Results of research developed in the last thirty years include demonstration of the fundamental participation of genetic factors in the regulation of the immune response and over the innate or acquired resistance to infections. Two broad types of genetic control were established: a) specific monogenic regulation of immune response related to genes often linked with the major histocompatibility complex [MHC] (5, 19), and b) polygenic control of quantitative innate and acquired immune responsiveness (3). To study the natural or acquired resistance against rabies, distinct animal models have been established allowing for the analysis and characterization of effective protection mechanisms. It was demonstrated that resistance to rabies infection is genetically controlled by at least two loci in isogenic mice (16, 18). In these inbred lines responsiveness to rabies vaccination and resistance to virus challenge were showed to be monogenic (28). However, isogenic mice were not selected for immunobiological characters and in these mouse strains susceptibility is presumably due to defective recessive alleles fixed by chance during selective cross.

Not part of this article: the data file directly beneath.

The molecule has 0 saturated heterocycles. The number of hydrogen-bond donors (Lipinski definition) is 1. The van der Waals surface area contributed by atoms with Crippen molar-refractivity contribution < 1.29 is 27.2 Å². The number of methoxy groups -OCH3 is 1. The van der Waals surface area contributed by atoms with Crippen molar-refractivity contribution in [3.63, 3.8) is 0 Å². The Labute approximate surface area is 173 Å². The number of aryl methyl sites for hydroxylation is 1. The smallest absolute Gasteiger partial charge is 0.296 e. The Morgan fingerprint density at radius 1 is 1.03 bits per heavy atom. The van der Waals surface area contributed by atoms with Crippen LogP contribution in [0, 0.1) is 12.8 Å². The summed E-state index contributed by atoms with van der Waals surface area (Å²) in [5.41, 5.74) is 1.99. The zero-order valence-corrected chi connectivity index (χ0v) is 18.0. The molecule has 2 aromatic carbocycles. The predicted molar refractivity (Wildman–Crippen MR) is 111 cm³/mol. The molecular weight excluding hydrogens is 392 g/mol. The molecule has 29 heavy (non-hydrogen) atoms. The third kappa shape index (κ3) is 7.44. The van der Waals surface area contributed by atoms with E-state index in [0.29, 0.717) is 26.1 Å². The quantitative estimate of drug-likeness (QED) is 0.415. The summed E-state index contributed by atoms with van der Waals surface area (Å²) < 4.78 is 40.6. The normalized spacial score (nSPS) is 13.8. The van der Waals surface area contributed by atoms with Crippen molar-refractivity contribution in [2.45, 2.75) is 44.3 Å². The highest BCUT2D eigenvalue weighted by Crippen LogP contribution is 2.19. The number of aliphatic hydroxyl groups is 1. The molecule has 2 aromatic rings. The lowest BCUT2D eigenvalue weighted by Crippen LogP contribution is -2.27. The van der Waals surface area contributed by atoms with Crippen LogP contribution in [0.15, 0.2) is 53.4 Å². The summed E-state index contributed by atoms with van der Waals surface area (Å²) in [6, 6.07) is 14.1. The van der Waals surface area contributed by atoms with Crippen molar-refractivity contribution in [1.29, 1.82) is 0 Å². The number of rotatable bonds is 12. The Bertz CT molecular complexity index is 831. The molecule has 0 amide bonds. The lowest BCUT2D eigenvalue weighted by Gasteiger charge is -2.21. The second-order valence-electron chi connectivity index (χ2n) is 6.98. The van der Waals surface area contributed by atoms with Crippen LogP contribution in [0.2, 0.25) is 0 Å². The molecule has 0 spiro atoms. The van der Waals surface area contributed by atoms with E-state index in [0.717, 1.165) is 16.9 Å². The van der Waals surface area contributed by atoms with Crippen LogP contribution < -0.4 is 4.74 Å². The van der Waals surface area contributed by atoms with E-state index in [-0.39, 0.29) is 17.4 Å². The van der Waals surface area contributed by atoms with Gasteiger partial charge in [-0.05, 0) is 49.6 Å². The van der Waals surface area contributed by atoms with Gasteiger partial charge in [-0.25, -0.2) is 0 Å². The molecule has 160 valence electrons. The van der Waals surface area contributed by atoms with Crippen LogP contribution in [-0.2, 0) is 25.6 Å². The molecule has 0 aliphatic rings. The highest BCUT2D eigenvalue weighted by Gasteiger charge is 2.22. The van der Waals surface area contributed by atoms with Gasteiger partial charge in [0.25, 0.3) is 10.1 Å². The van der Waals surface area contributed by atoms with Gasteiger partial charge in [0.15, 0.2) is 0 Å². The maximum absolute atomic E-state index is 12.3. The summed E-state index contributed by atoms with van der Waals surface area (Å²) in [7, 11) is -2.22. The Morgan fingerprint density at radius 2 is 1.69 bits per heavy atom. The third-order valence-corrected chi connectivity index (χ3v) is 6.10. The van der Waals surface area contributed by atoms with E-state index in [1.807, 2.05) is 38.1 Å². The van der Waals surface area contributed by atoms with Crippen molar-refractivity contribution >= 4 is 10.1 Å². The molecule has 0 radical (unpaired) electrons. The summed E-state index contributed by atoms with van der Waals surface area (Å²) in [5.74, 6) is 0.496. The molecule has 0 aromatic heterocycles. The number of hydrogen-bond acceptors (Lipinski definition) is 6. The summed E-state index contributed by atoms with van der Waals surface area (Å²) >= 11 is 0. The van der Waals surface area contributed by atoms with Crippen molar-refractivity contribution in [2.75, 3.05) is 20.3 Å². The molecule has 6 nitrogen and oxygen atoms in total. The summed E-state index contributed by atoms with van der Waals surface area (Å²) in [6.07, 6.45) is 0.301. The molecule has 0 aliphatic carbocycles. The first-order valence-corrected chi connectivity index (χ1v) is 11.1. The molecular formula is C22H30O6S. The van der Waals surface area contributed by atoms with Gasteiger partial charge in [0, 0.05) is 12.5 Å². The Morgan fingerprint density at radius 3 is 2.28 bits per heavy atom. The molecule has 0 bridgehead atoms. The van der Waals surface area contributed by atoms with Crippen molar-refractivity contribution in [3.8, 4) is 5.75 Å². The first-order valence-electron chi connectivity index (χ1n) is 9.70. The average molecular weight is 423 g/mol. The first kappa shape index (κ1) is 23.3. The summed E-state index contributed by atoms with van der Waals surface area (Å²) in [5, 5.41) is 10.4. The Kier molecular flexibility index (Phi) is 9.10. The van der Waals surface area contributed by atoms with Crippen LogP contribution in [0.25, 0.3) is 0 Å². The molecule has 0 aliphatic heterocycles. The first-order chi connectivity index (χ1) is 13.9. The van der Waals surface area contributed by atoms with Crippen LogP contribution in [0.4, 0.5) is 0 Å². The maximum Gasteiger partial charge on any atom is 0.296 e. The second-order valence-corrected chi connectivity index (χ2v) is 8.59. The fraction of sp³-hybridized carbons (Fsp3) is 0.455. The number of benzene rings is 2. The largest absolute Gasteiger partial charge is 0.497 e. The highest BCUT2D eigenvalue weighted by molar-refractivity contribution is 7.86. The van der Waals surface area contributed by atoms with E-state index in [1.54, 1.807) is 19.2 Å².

Investigation of the genes controlling the specific acquired or innate immune mechanisms acting on the resistance to infection demonstrated that the major immunobiological phenotypes such as inflammatory responses, quantitative antibody production, immunological tolerance and T-cell mediated reactivity, in spite of their functional integration, are, at least in part, under the additive control of independent segregating loci (3, 9, 13). The resulting polymorphic regulation of immunity is the essential characteristic ensuring the survival of a genetically heterogeneous natural population. As pointed by Boyartchuk and Dietrich (4), the plasticity and redundancy of the immune system complicates the experimental study of these distinct components. The goal of genetic selection is to create mouse lines with extreme and easily differentiated phenotypes. If the selected genes modify the immune function, they can intervene in the responsiveness to toxins and infectious agents. Thus, the opposite capacity of the independent genetically modified mice to establish protective mechanisms reflects a dynamic relation between the gene frequency and the nature of immunogens or pathogens. Results of the factors responsible for the complex pleiotropic network of the immune system may be indicative of the main protective mechanisms of survival. Thus, the advantage of the genetically selected H and L mouse lines model in relation to inbred mice is the availability of individuals genetically homogeneous at the relevant loci controlling general characters, allowing for the study of the real biological signification of innate and/or acquired immune traits and the establishment of eventual correlation between distinct immunobiological parameters (26, 29). In fact, studies on distinct H and L lines of mice clearly demonstrated the positive correlation between neutralizing antibody responsiveness to rabies vaccination and resistance to infection (21) and it was proved that these traits are under polygenic control (10, 23). It was also demonstrated that differences in resistance were directly correlated with the intrinsic activities of their macrophages (8). Altogether, these studies suggest that innate and acquired resistance against rabies involve distinct genetic traits other than antibody responsiveness or inflammatory aptness, making evident the complexity of factors acting during the infective process (25).